Mail : Elbarbary est professeur émérite en littérature anglaise à l’Université de Dammam (Arabie Saoudite). His penchant now is not for performing the daring feats of yesterday’s youth, but for narrating them and the creative practice it occasions. (The use of the present tense in itself highlights the oral performance of the text). P. C. Parr. . . It appropriates old and new fictional elements in terms of both manner and matter in the mixing bowl of the text.1 The old is prominent in the manipulation of narrative framing in multi-layered narratives intertwined with the intimate act of telling and listening to oral stories. Joseph Conrad: Achievement and Decline.
Son travail en littérature comparée est publié dans des revues telles que Twentieth  Century Literature, College Literature, Cahiers victoriens et édouardiens, Etudes Lawrenciennes, International Fiction Review, Thomas Hardy Annual, Thomas Hardy Year Book, New  Comparison, Al-‘Arabiyya, Journal of Arabic Literature, Digest of Middle East Studies et In Other Words. He is obviously an accomplished surrogate novelist, as he aestheticizes and transposes the actual events, the. Typhoon and Youth. . Abstract:  I had a bad day.Concrete:  My coffee spilled on my white pants while I was in the office, I missed my taxi on my way home and had to wait for 30 minutes to get another one and my light exploded so I was left in the dark. Justifiable irony is directed toward the youth—his self-importance, his lack-in-vision, miscalculations of his past self, and the self-created heroic meaning of his life. , we read that ‘Dialogue may be external (between two different people) or internal (between an earlier and a later self)’. When he is not involved in acts of Will, aesthetically contemplating the nature of his actions, this is, in Schopenhauer’s terms, the idea of it, placing the self in the epistemological context. Marlow is not waiting in the wings; he is the exceptional young man of labour and initiative.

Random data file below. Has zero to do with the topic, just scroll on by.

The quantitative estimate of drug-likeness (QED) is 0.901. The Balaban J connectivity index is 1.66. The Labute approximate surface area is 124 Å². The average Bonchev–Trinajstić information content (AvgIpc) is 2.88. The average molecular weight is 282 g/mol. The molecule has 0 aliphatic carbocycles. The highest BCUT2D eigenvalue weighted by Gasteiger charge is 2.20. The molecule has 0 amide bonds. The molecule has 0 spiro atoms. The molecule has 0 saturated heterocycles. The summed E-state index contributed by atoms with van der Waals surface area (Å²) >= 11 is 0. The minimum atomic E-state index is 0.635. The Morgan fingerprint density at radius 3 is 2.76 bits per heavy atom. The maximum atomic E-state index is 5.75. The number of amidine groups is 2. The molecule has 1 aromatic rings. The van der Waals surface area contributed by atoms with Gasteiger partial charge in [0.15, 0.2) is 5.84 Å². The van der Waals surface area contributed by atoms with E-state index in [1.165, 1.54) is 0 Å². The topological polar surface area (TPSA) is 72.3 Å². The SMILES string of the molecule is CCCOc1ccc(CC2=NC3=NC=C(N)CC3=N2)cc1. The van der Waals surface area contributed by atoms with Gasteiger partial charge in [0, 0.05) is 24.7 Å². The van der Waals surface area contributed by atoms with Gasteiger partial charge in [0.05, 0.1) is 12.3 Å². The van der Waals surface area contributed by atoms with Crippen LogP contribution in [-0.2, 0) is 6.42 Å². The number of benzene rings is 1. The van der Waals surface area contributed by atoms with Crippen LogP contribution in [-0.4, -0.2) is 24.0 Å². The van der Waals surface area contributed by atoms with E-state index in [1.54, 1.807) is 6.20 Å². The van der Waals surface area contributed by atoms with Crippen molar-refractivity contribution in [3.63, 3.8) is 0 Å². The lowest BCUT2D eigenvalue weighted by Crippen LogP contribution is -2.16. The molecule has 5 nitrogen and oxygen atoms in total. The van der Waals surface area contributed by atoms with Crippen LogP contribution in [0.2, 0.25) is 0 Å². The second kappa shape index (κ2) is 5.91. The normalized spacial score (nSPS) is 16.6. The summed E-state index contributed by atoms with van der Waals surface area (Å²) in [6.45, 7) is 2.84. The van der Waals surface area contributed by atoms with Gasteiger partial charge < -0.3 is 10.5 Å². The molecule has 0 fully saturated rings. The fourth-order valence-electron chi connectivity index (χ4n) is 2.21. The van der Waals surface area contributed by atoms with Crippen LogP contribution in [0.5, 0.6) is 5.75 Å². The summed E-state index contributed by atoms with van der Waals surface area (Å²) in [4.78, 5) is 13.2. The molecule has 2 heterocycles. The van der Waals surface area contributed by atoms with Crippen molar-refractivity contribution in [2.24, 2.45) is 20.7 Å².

6 A metafictive text, according to Patricia Waugh, ‘draws attention to its status as an artefact’ (Waugh 2). For this, see Peter N. Dunn, ‘Framing the Story, Framing the Reader: Two Spanish Masters’ (100).

Along with the use of aural and visual images and words descriptive of movement conveying a pictorial quality, the same acoustic balance and alliterative, rhythmic motion are at work in the following passage from ‘Youth’, signalled by a poetic turn of phrase. R. B. Haldane and J. Kemp. 18The passage displays specificities of Carlyle’s style, such as the use of long, involved sentences, and the clusters of three words related in form and function: ‘full of light and music and high-swelling hearts’, ‘Riot cries aloud, and staggers and swaggers’. The statement more or less implicitly propagates the discourse of reason, good sense, and the real, which signifies the shift in Teufelsdrockh’s frame of mind. Moreover, Marlow’s apprehension and devaluation of action, which in youth he had held in high regard, can be inferred from the conclusion that he comes to, forced upon him by circumstances: ‘You fight, work, sweat, nearly kill yourself, sometimes do kill yourself, trying to accomplish something—and you can’t. self-reflexivity emerges from incorporating that which one deflates (Politics 2, 4, 101; Poetics 11).